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Family fights SA high school to include deceased student in graduation ceremony

Robert E. Lee student Adriana Rodriguez passed away before starting senior year

SAN ANTONIO – A San Antonio woman has fulfilled a promise she made to her dying sister. 

Robert E. Lee High School student Adriana Rodriguez passed away last September, weeks after her classmates started their senior year without her. 

Rodriguez's sister, Elizabeth Leos, said she had to put up a fight to get the school to honor Adriana at this weekend's graduation ceremony. 

Rodriguez was an active part of the Lee campus in academics, as a 3-year member of the cheer-leading squad and other activities. 

"Adriana was a ray of sunshine. She was a great student," Leos said. "She loved going to school. One of the first things she asked when initially diagnosed was, what about school." 

In April 2015, Rodriguez was diagnosed with Lymphoma when her lung collapsed unexpectedly.

"It was a quick diagnosis. She was short of breath one day and she was diagnosed with lymphoma," Leos said. "It progressed from there, 9 days later she was diagnosed with Leukemia. That was probably the worst news ever."

Unable to complete her junior year, Lee teachers agreed she met the academic requirements to be promoted to the 12th grade with only two credits needed to graduate.

"After about two weeks of not being in class or returning to school, due to her academic history Northeast School District came to the conclusion that they were able to grade her out," Leos said. "They looked back at all of her academic history and it was consistent, she was a great student."

Despite the long road that lay ahead of her, Rodriguez was determined to recover and return for her senior year.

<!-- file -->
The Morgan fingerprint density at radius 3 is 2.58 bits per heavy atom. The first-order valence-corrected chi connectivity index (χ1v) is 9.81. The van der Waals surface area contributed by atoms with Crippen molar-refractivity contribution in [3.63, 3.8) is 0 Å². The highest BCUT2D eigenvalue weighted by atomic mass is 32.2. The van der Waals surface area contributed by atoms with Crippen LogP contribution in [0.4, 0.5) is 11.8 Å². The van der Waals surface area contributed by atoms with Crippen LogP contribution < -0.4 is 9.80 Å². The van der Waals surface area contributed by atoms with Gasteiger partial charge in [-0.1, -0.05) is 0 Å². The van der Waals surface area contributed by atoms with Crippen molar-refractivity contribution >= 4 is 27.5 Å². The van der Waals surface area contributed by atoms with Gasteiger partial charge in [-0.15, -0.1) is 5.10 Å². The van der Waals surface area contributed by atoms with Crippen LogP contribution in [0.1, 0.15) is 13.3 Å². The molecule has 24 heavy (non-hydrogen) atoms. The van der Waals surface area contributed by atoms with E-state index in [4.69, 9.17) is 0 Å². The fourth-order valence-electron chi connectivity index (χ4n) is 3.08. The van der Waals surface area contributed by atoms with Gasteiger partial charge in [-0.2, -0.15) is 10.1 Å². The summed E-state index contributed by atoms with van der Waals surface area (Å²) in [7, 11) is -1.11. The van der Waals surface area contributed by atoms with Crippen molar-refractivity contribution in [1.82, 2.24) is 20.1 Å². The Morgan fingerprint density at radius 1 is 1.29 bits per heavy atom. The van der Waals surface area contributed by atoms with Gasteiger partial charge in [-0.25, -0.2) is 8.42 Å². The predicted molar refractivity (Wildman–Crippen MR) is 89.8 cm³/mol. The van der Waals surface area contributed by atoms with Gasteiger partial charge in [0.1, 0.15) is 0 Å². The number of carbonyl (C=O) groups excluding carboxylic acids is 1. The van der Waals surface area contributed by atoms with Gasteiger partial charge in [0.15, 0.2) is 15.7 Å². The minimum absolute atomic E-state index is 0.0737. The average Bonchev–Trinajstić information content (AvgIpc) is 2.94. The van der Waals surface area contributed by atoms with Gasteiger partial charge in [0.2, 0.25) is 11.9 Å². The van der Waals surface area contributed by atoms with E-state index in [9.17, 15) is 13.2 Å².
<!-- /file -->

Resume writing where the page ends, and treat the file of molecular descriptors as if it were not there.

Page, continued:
"She was expected to only miss the first 6 weeks of school and she never came home," Leos said. "She passed away on September 19, 2015."

Even after her death, Adriana's classmates continued to honor her. She remained on the cheer roster, was selected as a Peer Assisted Leadership Skills member and the school even held an 'orange out' out a football game to raise awareness about Leukemia.

The yearbook staff even raised money to give her a full page memorial in the yearbook.

But two weeks ago, Leos and her family learned the school had no plans to include Rodriguez in the graduation ceremony. They thought it was a mistake and contacted the school.

"We were told that she would not be receiving a diploma about a week ago," Leos said.

Leos then wrote a letter to NEISD leaders and was again told there was nothing they could they do because Adriana had not met the requirements.

Leos reached out to the KSATDefenders and within a day the school contacted her and said they would honor Adriana at Saturday's graduation and present the family with a diploma.

Aubrey Chancellor, a spokeswoman for NEISD, said it was all a mistake that took some investigating to clear up.

"There is a provision in state law that does allow students who have passed away to receive a posthumous diploma as long as they are classified as seniors and they were on track to graduate," Chancellor said. "We have been able to determine that she does meet the criteria and we were happy to let the family know that today. Unfortunately, the principal had gotten information that wasn't exactly accurate and upon investigation she was pleased to bring that news to the family."

Leos said the family is happy Adriana will be honored but believe it shouldn't have required a fight to fulfill a promise to a sick girl.

"As promised I will finish her year for her and if that means getting her her diploma however I need to get it, I'm going to get it. "It shouldn't have gone this far, we shouldn't have had to do all this."


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